If your child has entered middle school for the first time this year…then you already know what I’m going through. I spent a little over an hour Sunday night organizing binders, notebooks, unnamed, incomplete and undated assignments. Sheesh. Gone are the days where the teacher makes sure that your awesome son or daughter has his or her things neatly placed, named and dated in ONE little folder. Now there’s 5 or 6 different notebooks, all which have to be organized a different way; homework to help with, check, and keep up with from SEVERAL subjects; weekly reading and instrument practicing schedules which have to be filled out, as well as weekly projects, and online assignments.
If it can be overwhelming for us as adults…just think how impossible and overwhelming these tasks probably seem to an 11 or 12 year old. The best way to relieve yourself and your child of the stress of being disorganized and unprepared is to devise a plan to stay on top of things. Here’s a little help! 🙂
- Go through your child’s bookbag daily to make sure there is nothing that needs to be signed, returned or looked over. Also, check your calendar daily to see if there are any pending assignments or projects due for the week.
- Choose a day every week to sit down with your child and re-organize– get rid of papers that are no longer needed, make sure everything is where it belongs, make sure anything that needs to be labeled is so, make sure anything that needs to be replaced or replenished such as writing paper, dividers, or folders are so.
- Spend time everyday talking with your child about school. Ask questions and if your child doesn’t know the answers shoot the teacher an email or write them a note so that you know what your child is learning and if there is anything you can do at home to re-enforce their learning.
- Use a dry erase calendar in your child’s bedroom or homework area so that they can also be reminded of when things are due and what their schedule is for the week.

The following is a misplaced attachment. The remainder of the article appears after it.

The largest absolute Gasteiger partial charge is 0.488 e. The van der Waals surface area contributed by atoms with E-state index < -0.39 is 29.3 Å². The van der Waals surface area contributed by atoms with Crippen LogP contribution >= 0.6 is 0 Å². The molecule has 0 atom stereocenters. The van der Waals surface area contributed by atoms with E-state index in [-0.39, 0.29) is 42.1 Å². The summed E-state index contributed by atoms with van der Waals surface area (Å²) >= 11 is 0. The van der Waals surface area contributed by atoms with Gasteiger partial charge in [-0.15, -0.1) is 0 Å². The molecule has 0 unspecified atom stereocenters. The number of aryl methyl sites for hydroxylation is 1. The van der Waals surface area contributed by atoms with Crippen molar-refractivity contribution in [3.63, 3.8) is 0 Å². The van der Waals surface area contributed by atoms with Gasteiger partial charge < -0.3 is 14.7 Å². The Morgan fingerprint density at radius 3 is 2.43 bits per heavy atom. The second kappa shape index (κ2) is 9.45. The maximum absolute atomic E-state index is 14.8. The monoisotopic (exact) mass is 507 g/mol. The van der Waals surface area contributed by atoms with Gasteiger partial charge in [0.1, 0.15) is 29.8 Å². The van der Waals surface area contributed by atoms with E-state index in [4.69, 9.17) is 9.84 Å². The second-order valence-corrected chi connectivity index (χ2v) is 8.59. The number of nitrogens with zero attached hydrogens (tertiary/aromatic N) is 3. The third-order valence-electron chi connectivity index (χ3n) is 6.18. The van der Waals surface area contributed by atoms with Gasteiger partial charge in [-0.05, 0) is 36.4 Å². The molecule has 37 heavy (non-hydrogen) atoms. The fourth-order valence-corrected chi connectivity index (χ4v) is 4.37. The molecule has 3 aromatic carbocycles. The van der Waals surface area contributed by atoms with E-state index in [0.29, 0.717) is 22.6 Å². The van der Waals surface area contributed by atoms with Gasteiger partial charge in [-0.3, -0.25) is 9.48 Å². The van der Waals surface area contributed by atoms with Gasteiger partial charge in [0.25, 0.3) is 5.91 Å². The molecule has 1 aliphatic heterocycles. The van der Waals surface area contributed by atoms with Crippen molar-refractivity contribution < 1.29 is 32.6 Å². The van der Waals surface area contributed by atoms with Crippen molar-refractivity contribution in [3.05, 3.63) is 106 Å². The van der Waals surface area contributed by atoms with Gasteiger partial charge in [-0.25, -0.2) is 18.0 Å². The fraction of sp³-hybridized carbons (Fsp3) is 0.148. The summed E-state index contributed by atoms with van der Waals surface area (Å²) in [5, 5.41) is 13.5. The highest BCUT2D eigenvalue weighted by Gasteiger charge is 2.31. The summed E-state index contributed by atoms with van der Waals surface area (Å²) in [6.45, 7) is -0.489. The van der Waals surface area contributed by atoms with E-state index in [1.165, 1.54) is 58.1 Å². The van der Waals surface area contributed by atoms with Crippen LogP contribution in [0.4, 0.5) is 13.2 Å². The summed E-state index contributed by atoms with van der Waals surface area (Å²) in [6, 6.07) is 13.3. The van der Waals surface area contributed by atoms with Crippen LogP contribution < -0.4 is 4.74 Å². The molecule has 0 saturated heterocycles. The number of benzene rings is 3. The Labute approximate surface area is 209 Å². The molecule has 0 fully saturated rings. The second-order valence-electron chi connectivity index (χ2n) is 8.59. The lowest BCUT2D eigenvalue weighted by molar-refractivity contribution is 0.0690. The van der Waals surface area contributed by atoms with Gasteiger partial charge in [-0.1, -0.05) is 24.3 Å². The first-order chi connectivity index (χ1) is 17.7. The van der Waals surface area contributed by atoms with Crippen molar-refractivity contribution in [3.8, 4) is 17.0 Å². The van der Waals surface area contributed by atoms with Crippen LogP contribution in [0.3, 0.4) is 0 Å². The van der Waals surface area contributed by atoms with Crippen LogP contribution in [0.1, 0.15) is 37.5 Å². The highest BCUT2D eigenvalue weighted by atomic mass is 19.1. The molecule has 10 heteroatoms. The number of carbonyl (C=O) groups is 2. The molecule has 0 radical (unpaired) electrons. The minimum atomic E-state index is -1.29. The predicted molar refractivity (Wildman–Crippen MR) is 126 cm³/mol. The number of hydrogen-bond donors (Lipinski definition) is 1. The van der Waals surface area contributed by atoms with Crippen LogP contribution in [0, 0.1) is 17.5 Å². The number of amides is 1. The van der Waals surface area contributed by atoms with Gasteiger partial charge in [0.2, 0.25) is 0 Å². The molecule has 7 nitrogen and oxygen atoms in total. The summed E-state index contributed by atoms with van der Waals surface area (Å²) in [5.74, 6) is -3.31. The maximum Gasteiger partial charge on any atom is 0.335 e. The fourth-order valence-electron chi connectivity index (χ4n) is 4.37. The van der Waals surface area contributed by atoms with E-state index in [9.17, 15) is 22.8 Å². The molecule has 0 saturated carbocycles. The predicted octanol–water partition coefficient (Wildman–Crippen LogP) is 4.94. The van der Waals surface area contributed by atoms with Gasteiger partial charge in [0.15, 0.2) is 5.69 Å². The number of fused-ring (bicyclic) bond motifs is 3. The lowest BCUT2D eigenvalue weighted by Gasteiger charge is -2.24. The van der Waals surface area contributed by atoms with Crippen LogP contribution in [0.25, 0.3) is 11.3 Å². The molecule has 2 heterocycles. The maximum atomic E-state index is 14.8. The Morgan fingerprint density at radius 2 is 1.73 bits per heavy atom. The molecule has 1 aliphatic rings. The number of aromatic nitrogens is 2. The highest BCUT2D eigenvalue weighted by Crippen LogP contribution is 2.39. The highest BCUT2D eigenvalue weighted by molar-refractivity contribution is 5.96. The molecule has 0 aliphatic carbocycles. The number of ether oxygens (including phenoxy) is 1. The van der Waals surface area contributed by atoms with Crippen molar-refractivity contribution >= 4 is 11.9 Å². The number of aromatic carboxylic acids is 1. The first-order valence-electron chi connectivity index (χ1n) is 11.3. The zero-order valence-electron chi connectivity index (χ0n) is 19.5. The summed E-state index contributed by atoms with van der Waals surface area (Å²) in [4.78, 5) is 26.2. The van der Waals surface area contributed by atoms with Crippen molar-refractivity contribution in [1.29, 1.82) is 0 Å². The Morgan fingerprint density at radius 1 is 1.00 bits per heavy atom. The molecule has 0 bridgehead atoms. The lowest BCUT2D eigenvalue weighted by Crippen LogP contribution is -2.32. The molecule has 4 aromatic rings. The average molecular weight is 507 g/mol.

- Create a routine study/reading/organizing schedule so that you and your child aren’t cramming and doing rush jobs on assignments or projects.
I hope these tips were a little helpful! Feel free to share your own tips and advice here for organizing middle schoolers. 🙂
Now that the first 2 weeks of school are behind them, homework has started coming home, reading and writing projects have been assigned, and the thrill of getting back to school to see friends and talk about summer has worn off…it’s time to get busy.
One of the best ways to help your child reach success in school is to make sure they are prepared and ready to learn each and every day. Here are a few tips to help your child stay prepared!
- No matter what age they are check over their homework; not only to make sure it is complete but to make sure they also understand what they are learning.
- Make sure they always have enough supplies and restock as necessary (re: paper, pencils, notebooks, etc…)
- Set a day and time every week to help them get re-organized; clean out book bags, folders, and binders.